UI Researcher Studies Model for Better Web Search Engine Results
In his paper, "Growing and navigating the small world Web by local content," published in the Oct. 29 issue of Proceedings of the National Academy of Sciences, Menczer examined a sample of 150,000 web pages, studying the relationships between text, links and meaning. He analyzed almost 4 billion pairs of pages with similarities. With this huge body of data, Menczer was able to discover a mathematical power-law relationship between link probability and similarity of language across web pages.
His model is the first to give accurate predictions of Web link structure and growth based on the content of the Web pages. Other Internet models have assumed that a Web page author has knowledge of every Website's popularity, and chooses his links based on that knowledge. But Menczer says authors link to the best and most popular pages within the same category. This creates a small Web between pages with similar topics, like books or a hobby. Menczer's model of this process closely matches what is seen in the real Internet.
This model may help Internet developers gain a better understanding of the evolving structure of the Web and its cognitive and social underpinnings. This may, in turn, lead to more effective authoring guidelines as well as improved ranking, classification, and clustering algorithms used in Web search engines.
"Hopefully, by analyzing the relationship between meanings of a page, links, and words, we will be able to determine how to use these cues to find better search results," said Menczer.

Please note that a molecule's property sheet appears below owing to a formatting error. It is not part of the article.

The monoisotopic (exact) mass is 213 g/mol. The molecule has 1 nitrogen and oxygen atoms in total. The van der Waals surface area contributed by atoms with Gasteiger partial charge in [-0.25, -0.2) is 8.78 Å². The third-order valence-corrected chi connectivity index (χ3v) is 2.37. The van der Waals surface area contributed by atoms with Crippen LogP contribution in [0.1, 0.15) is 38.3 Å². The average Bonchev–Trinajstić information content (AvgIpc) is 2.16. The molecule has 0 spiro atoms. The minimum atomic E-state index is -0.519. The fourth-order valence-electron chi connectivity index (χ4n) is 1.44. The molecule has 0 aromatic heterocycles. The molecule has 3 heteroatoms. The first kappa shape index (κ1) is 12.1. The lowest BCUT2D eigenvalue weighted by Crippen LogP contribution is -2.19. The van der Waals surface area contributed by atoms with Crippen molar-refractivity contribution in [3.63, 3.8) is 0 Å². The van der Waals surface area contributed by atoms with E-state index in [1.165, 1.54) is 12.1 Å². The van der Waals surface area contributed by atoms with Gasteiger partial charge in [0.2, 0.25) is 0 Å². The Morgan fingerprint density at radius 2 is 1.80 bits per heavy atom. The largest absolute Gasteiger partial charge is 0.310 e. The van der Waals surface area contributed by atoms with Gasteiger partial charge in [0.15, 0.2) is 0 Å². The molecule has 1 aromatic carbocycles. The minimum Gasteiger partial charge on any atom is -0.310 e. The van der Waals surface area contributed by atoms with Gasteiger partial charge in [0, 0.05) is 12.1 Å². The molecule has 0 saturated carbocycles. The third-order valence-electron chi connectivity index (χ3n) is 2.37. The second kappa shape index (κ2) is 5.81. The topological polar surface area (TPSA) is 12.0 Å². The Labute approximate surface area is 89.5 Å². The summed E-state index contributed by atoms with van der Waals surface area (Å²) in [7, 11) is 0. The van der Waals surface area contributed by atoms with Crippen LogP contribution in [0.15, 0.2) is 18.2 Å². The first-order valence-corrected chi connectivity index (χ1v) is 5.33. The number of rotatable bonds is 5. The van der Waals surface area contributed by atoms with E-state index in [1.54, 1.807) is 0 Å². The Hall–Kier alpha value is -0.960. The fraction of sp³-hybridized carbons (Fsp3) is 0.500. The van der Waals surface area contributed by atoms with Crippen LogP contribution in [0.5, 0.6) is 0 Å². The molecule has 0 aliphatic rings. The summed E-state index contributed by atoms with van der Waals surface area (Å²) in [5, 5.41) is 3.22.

The National Science Foundation (NSF) funds Menczer's research. He is a recipient of one of the NSF's most prestigious awards, the Early Career Development Award, which provides project support over a five-year period. The award recognizes and supports the early career-development activities of those teacher-scholars who are most likely to become the academic leaders of the 21st century.
Menczer and his students developed the MySpiders system, which allows users to launch personal adaptive agents who search the Web on their behalf. Menczer and his Adaptive Agents Research Group at the University of Iowa pursue interdisciplinary research projects in Web, text, and data mining, Web intelligence, distributed information systems, adaptive intelligent agents, evolutionary computation, machine learning, and agent based computational economics.
For a copy of Menczer's PNAS paper, phone University News Services at (319) 384-0012 or send an e-mail to email@example.com.
Contact: George McCrory, UI News Service, 319-384-0012